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Mary and the Witch's Flower (2017)



Summer is almost over, and Mary Smith is bored out of her mind. There are no kids to play with and she is far too clumsy to help out around the house of her Great Aunt Charlotte. One afternoon she meets a pair of cats who lead her into a nearby forest and discovers a glowing flower like nothing she has ever seen before. When she asks Zebedee, the local gardener, he tells her the flower is called a Fly by Night, a flower that used to be highly coveted by witches. Granting advanced magical aptitude to the user. Will Mary's discovery finally be the end of her misfortune or is her real misfortune only just beginning?




Mary and the Witch's Flower is the first animated feature film created by Studio Ponoc. A studio created by the film's producer Yoshiaki Nishimura. Hiromasa Yonebayashi (Director of The Secret World of Arrietty and When Marnie Was There), directed the film with a number of former Studio Ghibli veterans joining him in the production. Mary and the Witch's Flower is an adaptation of the English novel by Mary Stewart, “The Little Broomstick” making this the third English novel adaptation Yonebayashi has brought to life. The film was released in Japan on July 8th, 2017. It has since been acquired by GKIDS for a special premiere event in the United States on January 18th and a nationwide release as of January 19th, 2018.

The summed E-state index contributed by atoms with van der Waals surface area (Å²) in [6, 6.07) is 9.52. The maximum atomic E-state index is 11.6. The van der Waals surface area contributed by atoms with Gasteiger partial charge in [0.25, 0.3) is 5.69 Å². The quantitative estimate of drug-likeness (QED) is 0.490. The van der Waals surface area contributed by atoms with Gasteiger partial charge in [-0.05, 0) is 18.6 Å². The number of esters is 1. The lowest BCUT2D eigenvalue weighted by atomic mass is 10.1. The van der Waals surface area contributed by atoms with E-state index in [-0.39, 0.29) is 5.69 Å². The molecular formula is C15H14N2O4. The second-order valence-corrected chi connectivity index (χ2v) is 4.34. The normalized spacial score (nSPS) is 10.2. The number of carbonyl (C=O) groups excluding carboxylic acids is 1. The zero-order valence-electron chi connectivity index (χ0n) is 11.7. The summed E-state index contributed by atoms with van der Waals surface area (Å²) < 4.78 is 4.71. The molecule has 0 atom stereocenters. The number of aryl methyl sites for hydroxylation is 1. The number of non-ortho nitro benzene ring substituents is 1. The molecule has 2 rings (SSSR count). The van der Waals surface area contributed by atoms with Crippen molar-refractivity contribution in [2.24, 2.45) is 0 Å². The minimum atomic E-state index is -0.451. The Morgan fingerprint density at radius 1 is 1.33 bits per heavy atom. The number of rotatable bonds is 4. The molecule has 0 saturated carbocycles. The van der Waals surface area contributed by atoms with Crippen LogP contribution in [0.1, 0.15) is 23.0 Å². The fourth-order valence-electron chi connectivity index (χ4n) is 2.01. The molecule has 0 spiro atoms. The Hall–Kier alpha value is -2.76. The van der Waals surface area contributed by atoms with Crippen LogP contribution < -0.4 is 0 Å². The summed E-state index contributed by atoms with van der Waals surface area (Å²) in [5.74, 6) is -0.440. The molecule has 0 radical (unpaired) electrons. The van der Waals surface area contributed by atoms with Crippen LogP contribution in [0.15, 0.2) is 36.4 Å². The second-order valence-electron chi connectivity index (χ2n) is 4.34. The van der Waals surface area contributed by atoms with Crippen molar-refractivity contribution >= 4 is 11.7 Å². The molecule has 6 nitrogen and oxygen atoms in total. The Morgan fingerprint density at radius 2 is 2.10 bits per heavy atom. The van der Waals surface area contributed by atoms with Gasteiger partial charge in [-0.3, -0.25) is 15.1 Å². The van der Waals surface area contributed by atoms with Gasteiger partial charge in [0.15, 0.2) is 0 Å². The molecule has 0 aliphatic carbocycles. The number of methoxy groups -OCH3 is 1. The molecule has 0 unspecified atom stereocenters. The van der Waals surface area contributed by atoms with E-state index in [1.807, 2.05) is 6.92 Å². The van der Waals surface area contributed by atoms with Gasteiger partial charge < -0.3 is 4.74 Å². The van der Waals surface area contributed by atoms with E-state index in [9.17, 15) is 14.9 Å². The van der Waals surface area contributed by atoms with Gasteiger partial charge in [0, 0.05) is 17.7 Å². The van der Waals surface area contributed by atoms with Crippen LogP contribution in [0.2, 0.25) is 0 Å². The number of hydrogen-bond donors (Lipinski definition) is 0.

Being the Studio Ghibli nut that I am, I was excited for Mary and the Witch's Flower merely on principle. I was eager to see exactly how the new Studio Ponoc was planning on breaking away from Ghibli and create a new identity for themselves. What I found was less of a breakaway, but more of a statement of intention. A statement that even if Ghibli may fade, Ponoc will be there to carry the torch of making high quality animated films to be enjoyed by young and old alike. Taking what they have learned to create new experiences that are in a way, reflections of themselves.